WATCH LIVE: Canoe/kayak, sailing, shooting and tennis

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The men’s canoe double slalom and women’s kayak single slalom competitions are scheduled for Thursday, with medals being awarded in both events during the afternoon session. In the women’s kayak single American Ashlee Nee has hopes of winning a medal in a field that includes Australia’s Jessica Fox, who’s looking to improve upon the silver medal she won in London four years ago.

WATCH LIVE: Men’s canoe double slalom, women’s kayak single slalom — 11:30 a.m. Eastern

As for the men’s canoe double slalom the American team of Devin McEwan and Casey Eichfeld look to medal in a field headlined by France’s Gauthier Klauss and Matthieu Peche, the reigning world champions in the C2 slalom.

WATCH LIVE: Sailing, Men’s 470 and men’s Finn — 12 p.m. Eastern

Like tennis, sailing had some weather issues to deal with Wednesday but ultimately many of those races were able to run. Thursday features another full schedule that includes men’s 470 and men’s Finn races, and there are also women’s 470 and RS:X races to be run. Great Britain’s Giles Scott, a big favorite to win gold, will be racing in the men’s Finn and Americans Annie Haegar and Briana Provancha will look to move closer to a medal in the women’s 470 after performing well on the first day of the competition.

WATCH LIVE: Women’s 50 meter rifle, three positions final — 11 a.m. Eastern

Having already won a gold medal in these Olympics, American Ginny Thrasher is back in competition as the women’s 50 meter air rifle (three positions) competition will be held Thursday. Du Li of China, Croatia’s Snjezana Pejcic and Germany’s Barbara Engleder are all expected to contend, with Du Li finishing second behind Thrasher in the 10 meter air rifle competition.

WATCH LIVE: Tennis competitions, day six — 10 a.m.

No tennis was played Wednesday, with rain forcing the cancellation of all 26 scheduled matches. Among those scheduled to compete Thursday are Spain’s Rafael Nadal, Great Britain’s Andy Murray and Americans Madison Keys and Steve Johnson. Venus Williams, who was eliminated in the first round of both the women’s singles and women’s doubles competitions, will look to advance in the mixed doubles tournament with partner Rajeev Ram.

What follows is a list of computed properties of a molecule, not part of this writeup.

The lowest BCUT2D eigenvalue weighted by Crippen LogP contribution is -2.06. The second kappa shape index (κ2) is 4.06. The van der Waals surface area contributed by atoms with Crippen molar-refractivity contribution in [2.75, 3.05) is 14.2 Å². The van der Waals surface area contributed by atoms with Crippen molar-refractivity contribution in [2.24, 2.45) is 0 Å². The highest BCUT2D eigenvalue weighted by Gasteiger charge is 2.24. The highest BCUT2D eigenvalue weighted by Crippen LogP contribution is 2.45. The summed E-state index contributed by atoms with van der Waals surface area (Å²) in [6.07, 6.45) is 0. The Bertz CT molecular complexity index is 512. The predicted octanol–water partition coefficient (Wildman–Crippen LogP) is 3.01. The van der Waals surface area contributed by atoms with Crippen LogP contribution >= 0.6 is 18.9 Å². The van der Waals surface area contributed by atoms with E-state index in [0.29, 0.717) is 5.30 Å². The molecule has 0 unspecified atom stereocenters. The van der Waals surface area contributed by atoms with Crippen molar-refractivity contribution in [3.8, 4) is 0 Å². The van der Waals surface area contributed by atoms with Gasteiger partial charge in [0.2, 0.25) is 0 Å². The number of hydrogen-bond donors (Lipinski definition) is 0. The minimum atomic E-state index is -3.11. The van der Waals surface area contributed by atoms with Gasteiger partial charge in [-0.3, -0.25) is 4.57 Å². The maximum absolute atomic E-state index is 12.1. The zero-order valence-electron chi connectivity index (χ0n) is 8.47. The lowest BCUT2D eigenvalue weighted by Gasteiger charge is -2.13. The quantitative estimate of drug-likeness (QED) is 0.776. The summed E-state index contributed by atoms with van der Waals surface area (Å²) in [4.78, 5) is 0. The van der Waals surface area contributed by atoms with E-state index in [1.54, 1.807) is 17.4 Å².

Olympian Derrick Mein ends U.S. men’s trap drought at shotgun worlds

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Tokyo Olympian Derrick Mein became the first U.S. male shooter to win a world title in the trap event since 1966, prevailing at the world shotgun championships in Osijek, Croatia, on Wednesday.

Mein, who grew up on a small farm in Southeast Kansas, hunting deer and quail, nearly squandered a place in the final when he missed his last three shots in the semifinal round after hitting his first 22. He rallied in a sudden-death shoot-off for the last spot in the final by hitting all five of his targets.

He hit 33 of 34 targets in the final to win by two over Brit Nathan Hales with one round to spare.

The last U.S. man to win an Olympic trap title was Donald Haldeman in 1976.

Mein, 37, was 24th in his Olympic debut in Tokyo (and placed 13th with Kayle Browning in the mixed-gender team event).

The U.S. swept the Tokyo golds in the other shotgun event — skeet — with Vincent Hancock and Amber English. Browning took silver in women’s trap.

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Mo Farah withdraws before London Marathon

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British track legend Mo Farah withdrew before Sunday’s London Marathon, citing a right hip injury before what would have been his first 26.2-mile race in nearly two years.

Farah, who swept the 2012 and 2016 Olympic track titles at 5000m and 10,000m, said he hoped “to be back out there” next April, when the London Marathon returns to its traditional month after COVID moved it to the fall for three consecutive years. Farah turns 40 on March 23.

“I’ve been training really hard over the past few months and I’d got myself back into good shape and was feeling pretty optimistic about being able to put in a good performance,” in London, Farah said in a press release. “However, over the past 10 days I’ve been feeling pain and tightness in my right hip. I’ve had extensive physio and treatment and done everything I can to be on the start line, but it hasn’t improved enough to compete on Sunday.”

Farah switched from the track to the marathon after the 2017 World Championships and won the 2018 Chicago Marathon in a then-European record time of 2:05:11. Belgium’s Bashir Abdi now holds the record at 2:03:36.

Farah returned to the track in a failed bid to qualify for the Tokyo Olympics, then shifted back to the roads.

Sunday’s London Marathon men’s race is headlined by Ethiopians Kenenisa Bekele and Birhanu Legese, the second- and third-fastest marathoners in history.

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